The process of the invention may be used for the electrolysis of many electrolytes in which oxygen is evolved at the anode at low oxygen evolution potential, such as the electrowinning of copper, zinc, nickel, cobalt and other metals from aqueous sulfuric acid solutions. The electrodes of the invention have the advantages of being resistant to acid conditions and to oxygen evolution, having a low oxygen potential and of not adding impurities to the electrolyte that may cause problems in metal deposition at the cathode.

The electrodes of the invention also show a high catalytic activity for electrochemical oxygenization and are useful in primary and secondary cells, for example fuel cells wherein the electrodes of the invention provide the catalytic side for the conversion of molecular oxygen to an ionic species which then combines with the ionized fuel, for instance with H+ in a hydrogen-oxygen cell to form water over the active surface of the electrode with a net transfer of electrons from the electrode to the reacting species.

A cell of the invention for electrochemical reactions comprises at least one set of a spaced anode and cathode wherein at least one anode or cathode is a dimensionally stable oxygen evolving or oxygen ionizing electrode as discussed above. In embodiments of the cell for the electrolysis of, for example, aqueous metal salt solutions, the cell comprises means for impressing an electrolysis current, and the or each anode has the improved coating containing germanium disulfide.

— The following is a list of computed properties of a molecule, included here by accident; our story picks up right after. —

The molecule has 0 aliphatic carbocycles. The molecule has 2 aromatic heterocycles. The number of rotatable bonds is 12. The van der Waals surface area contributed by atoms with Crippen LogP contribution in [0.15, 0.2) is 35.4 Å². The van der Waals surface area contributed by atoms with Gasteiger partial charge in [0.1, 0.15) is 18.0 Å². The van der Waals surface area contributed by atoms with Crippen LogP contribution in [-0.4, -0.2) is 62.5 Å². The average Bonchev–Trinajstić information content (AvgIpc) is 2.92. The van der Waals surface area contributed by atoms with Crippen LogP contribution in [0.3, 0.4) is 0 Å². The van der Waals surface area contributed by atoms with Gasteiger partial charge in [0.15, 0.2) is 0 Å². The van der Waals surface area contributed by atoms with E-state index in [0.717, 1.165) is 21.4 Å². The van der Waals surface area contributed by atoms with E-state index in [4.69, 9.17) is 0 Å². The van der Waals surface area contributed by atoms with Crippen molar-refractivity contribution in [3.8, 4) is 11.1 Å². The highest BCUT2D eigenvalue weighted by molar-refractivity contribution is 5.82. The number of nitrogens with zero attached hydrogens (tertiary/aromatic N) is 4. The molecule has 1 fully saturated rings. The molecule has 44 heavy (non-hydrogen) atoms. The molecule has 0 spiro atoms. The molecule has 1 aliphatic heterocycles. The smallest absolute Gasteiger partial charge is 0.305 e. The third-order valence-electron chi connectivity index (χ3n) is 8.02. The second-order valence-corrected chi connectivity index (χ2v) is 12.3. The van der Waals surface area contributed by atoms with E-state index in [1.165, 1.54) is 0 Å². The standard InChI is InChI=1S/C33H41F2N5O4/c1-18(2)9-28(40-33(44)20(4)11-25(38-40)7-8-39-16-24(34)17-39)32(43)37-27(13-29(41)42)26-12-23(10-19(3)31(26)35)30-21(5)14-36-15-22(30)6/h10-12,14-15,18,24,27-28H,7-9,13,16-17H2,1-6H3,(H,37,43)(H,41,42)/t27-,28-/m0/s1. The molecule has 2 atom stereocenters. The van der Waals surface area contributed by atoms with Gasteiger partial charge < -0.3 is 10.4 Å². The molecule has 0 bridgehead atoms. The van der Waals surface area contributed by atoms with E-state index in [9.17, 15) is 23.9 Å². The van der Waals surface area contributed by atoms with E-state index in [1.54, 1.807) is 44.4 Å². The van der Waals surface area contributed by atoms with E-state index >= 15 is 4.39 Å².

A typical embodiment of a hydrogen-oxygen fuel cell comprises a hydrogen electrode separated from the oxygen electrode of the invention by an electrolyte saturated inert matrix. Typically the electrolyte is an alkaline aqueous solution and gaseous hydrogen and oxygen are flowed along the respective electrodes to generate electricity, which is utilized by a load connected to the electrodes of the cell.

In the following examples there are described several preferred embodiments to illustrate the invention. However, it should be understood that the invention is not intended to be limited to the specific embodiments.

EXAMPLE 1

A porous sintered titanium base with a porosity of about 50% was impregnated with a slightly acid solution of sodium germanate and, while the base was immersed in the solution, hydrogen sulfide was bubbled through the solution to form sodium thiogermanate. The aqueous solution was adjusted to a pH of about 1 with sulfuric acid which caused germanium disulfide to pecipitate in the porous titanium base and the base was then removed and dried at room temperature. The resulting electrode was used as the anode in an electrolysis cell to electrolyze a 10% sulfuric acid solution at 60 C. and a current density of 0.6 KA/m2. The potential for oxygen evolution was determined initially and after 240 hours of operation at which time the wear rate was also determined. The results are reported in Table I. As a comparison anode, a titanium base with a coating of 35% Ta2 05 and 65% IrO2, calculated by weight of metal, was also used.